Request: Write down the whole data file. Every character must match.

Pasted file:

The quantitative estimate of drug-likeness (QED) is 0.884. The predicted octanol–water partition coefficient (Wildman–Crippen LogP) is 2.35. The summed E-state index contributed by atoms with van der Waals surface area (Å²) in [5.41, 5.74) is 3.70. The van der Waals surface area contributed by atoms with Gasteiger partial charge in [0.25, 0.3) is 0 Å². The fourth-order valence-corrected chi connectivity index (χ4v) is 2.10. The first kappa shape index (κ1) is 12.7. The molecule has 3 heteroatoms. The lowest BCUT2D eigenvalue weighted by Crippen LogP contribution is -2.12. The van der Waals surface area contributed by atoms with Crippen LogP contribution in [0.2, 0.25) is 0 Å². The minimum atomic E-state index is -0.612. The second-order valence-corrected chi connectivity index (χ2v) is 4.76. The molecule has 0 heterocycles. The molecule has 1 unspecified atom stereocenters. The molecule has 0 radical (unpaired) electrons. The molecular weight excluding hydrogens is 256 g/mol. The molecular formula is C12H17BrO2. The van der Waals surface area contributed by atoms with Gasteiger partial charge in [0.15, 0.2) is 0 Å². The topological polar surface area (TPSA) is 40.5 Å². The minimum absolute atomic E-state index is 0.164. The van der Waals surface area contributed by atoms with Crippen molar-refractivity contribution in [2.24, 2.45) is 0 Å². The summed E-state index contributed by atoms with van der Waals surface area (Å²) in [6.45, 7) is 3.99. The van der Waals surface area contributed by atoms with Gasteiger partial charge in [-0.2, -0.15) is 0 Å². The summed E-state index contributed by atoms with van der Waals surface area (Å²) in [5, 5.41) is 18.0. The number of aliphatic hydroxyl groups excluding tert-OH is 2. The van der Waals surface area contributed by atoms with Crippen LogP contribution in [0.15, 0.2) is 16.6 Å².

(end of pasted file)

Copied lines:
The quantitative estimate of drug-likeness (QED) is 0.884. The predicted octanol–water partition coefficient (Wildman–Crippen LogP) is 2.35. The summed E-state index contributed by atoms with van der Waals surface area (Å²) in [5.41, 5.74) is 3.70. The van der Waals surface area contributed by atoms with Gasteiger partial charge in [0.25, 0.3) is 0 Å². The fourth-order valence-corrected chi connectivity index (χ4v) is 2.10. The first kappa shape index (κ1) is 12.7. The molecule has 3 heteroatoms. The lowest BCUT2D eigenvalue weighted by Crippen LogP contribution is -2.12. The van der Waals surface area contributed by atoms with Crippen LogP contribution in [0.2, 0.25) is 0 Å². The minimum atomic E-state index is -0.612. The second-order valence-corrected chi connectivity index (χ2v) is 4.76. The molecule has 0 heterocycles. The molecule has 1 unspecified atom stereocenters. The molecule has 0 radical (unpaired) electrons. The molecular weight excluding hydrogens is 256 g/mol. The molecular formula is C12H17BrO2. The van der Waals surface area contributed by atoms with Gasteiger partial charge in [0.15, 0.2) is 0 Å². The topological polar surface area (TPSA) is 40.5 Å². The minimum absolute atomic E-state index is 0.164. The van der Waals surface area contributed by atoms with Crippen molar-refractivity contribution in [2.24, 2.45) is 0 Å². The summed E-state index contributed by atoms with van der Waals surface area (Å²) in [6.45, 7) is 3.99. The van der Waals surface area contributed by atoms with Gasteiger partial charge in [-0.2, -0.15) is 0 Å². The summed E-state index contributed by atoms with van der Waals surface area (Å²) in [5, 5.41) is 18.0. The number of aliphatic hydroxyl groups excluding tert-OH is 2. The van der Waals surface area contributed by atoms with Crippen LogP contribution in [0.15, 0.2) is 16.6 Å².